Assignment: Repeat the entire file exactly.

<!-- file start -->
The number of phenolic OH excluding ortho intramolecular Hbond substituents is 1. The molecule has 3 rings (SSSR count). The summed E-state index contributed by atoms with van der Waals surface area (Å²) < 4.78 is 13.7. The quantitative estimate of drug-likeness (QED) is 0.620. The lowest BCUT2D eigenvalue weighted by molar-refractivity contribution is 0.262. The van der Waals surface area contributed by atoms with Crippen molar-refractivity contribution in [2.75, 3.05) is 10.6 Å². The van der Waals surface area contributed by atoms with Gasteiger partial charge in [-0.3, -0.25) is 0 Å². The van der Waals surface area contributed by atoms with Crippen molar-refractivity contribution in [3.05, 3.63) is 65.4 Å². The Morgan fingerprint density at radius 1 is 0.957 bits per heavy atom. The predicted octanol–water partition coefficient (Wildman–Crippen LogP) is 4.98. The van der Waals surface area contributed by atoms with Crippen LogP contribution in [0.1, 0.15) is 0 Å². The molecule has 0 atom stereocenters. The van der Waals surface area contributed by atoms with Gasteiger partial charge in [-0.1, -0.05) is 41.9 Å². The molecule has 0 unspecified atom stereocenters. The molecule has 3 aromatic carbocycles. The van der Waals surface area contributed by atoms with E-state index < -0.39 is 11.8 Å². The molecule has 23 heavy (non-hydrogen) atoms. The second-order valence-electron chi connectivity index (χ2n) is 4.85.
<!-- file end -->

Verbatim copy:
The number of phenolic OH excluding ortho intramolecular Hbond substituents is 1. The molecule has 3 rings (SSSR count). The summed E-state index contributed by atoms with van der Waals surface area (Å²) < 4.78 is 13.7. The quantitative estimate of drug-likeness (QED) is 0.620. The lowest BCUT2D eigenvalue weighted by molar-refractivity contribution is 0.262. The van der Waals surface area contributed by atoms with Crippen molar-refractivity contribution in [2.75, 3.05) is 10.6 Å². The van der Waals surface area contributed by atoms with Gasteiger partial charge in [-0.3, -0.25) is 0 Å². The van der Waals surface area contributed by atoms with Crippen molar-refractivity contribution in [3.05, 3.63) is 65.4 Å². The Morgan fingerprint density at radius 1 is 0.957 bits per heavy atom. The predicted octanol–water partition coefficient (Wildman–Crippen LogP) is 4.98. The van der Waals surface area contributed by atoms with Crippen LogP contribution in [0.1, 0.15) is 0 Å². The molecule has 0 atom stereocenters. The van der Waals surface area contributed by atoms with Gasteiger partial charge in [-0.1, -0.05) is 41.9 Å². The molecule has 0 unspecified atom stereocenters. The molecule has 3 aromatic carbocycles. The van der Waals surface area contributed by atoms with E-state index < -0.39 is 11.8 Å². The molecule has 23 heavy (non-hydrogen) atoms. The second-order valence-electron chi connectivity index (χ2n) is 4.85.